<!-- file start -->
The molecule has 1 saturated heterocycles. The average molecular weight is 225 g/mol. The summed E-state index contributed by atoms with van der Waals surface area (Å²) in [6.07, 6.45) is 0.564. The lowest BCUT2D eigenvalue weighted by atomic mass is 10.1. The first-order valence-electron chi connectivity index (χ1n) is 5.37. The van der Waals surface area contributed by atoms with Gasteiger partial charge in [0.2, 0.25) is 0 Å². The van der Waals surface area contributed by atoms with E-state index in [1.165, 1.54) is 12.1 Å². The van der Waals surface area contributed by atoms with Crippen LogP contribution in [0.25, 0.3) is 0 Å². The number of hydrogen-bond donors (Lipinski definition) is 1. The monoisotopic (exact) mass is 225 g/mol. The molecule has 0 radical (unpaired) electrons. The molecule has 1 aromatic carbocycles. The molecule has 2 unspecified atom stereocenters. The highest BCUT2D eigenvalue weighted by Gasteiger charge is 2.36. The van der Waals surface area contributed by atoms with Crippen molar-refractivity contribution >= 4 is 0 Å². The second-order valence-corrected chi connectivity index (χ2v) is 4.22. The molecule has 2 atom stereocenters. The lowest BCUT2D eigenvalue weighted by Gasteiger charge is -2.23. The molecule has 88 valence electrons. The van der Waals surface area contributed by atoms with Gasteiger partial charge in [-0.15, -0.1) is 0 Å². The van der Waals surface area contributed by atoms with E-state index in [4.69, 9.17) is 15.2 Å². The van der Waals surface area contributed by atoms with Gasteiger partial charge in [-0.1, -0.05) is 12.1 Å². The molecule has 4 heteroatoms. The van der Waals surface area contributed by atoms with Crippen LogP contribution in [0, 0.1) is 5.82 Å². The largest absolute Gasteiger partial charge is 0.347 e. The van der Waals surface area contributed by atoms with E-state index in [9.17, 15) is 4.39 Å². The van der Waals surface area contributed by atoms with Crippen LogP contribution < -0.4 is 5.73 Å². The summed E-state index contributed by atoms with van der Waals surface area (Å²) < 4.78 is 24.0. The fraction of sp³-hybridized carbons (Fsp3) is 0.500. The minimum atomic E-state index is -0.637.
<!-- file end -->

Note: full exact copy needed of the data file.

The molecule has 1 saturated heterocycles. The average molecular weight is 225 g/mol. The summed E-state index contributed by atoms with van der Waals surface area (Å²) in [6.07, 6.45) is 0.564. The lowest BCUT2D eigenvalue weighted by atomic mass is 10.1. The first-order valence-electron chi connectivity index (χ1n) is 5.37. The van der Waals surface area contributed by atoms with Gasteiger partial charge in [0.2, 0.25) is 0 Å². The van der Waals surface area contributed by atoms with E-state index in [1.165, 1.54) is 12.1 Å². The van der Waals surface area contributed by atoms with Crippen LogP contribution in [0.25, 0.3) is 0 Å². The number of hydrogen-bond donors (Lipinski definition) is 1. The monoisotopic (exact) mass is 225 g/mol. The molecule has 0 radical (unpaired) electrons. The molecule has 1 aromatic carbocycles. The molecule has 2 unspecified atom stereocenters. The highest BCUT2D eigenvalue weighted by Gasteiger charge is 2.36. The van der Waals surface area contributed by atoms with Crippen molar-refractivity contribution >= 4 is 0 Å². The second-order valence-corrected chi connectivity index (χ2v) is 4.22. The molecule has 2 atom stereocenters. The lowest BCUT2D eigenvalue weighted by Gasteiger charge is -2.23. The molecule has 88 valence electrons. The van der Waals surface area contributed by atoms with Gasteiger partial charge in [-0.15, -0.1) is 0 Å². The van der Waals surface area contributed by atoms with E-state index in [4.69, 9.17) is 15.2 Å². The van der Waals surface area contributed by atoms with Gasteiger partial charge in [-0.1, -0.05) is 12.1 Å². The molecule has 4 heteroatoms. The van der Waals surface area contributed by atoms with Crippen LogP contribution in [0, 0.1) is 5.82 Å². The largest absolute Gasteiger partial charge is 0.347 e. The van der Waals surface area contributed by atoms with E-state index in [9.17, 15) is 4.39 Å². The van der Waals surface area contributed by atoms with Crippen LogP contribution < -0.4 is 5.73 Å². The summed E-state index contributed by atoms with van der Waals surface area (Å²) < 4.78 is 24.0. The fraction of sp³-hybridized carbons (Fsp3) is 0.500. The minimum atomic E-state index is -0.637.